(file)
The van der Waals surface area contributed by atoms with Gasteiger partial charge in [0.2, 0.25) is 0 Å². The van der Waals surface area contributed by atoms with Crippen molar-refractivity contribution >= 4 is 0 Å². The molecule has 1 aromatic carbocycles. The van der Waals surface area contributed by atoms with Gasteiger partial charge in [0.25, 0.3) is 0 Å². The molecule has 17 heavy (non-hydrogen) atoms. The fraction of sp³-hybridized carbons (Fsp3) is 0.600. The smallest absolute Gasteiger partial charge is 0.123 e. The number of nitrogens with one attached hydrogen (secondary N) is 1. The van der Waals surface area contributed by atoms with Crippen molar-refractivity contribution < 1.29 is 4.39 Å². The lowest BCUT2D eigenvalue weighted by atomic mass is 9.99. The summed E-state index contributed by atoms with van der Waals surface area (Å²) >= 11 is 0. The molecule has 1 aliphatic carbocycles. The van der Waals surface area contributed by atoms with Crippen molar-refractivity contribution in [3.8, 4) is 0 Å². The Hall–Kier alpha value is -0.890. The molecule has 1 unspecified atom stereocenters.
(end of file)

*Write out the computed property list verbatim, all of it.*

The van der Waals surface area contributed by atoms with Gasteiger partial charge in [0.2, 0.25) is 0 Å². The van der Waals surface area contributed by atoms with Crippen molar-refractivity contribution >= 4 is 0 Å². The molecule has 1 aromatic carbocycles. The van der Waals surface area contributed by atoms with Gasteiger partial charge in [0.25, 0.3) is 0 Å². The molecule has 17 heavy (non-hydrogen) atoms. The fraction of sp³-hybridized carbons (Fsp3) is 0.600. The smallest absolute Gasteiger partial charge is 0.123 e. The number of nitrogens with one attached hydrogen (secondary N) is 1. The van der Waals surface area contributed by atoms with Crippen molar-refractivity contribution < 1.29 is 4.39 Å². The lowest BCUT2D eigenvalue weighted by atomic mass is 9.99. The summed E-state index contributed by atoms with van der Waals surface area (Å²) >= 11 is 0. The molecule has 1 aliphatic carbocycles. The van der Waals surface area contributed by atoms with Crippen molar-refractivity contribution in [3.8, 4) is 0 Å². The Hall–Kier alpha value is -0.890. The molecule has 1 unspecified atom stereocenters.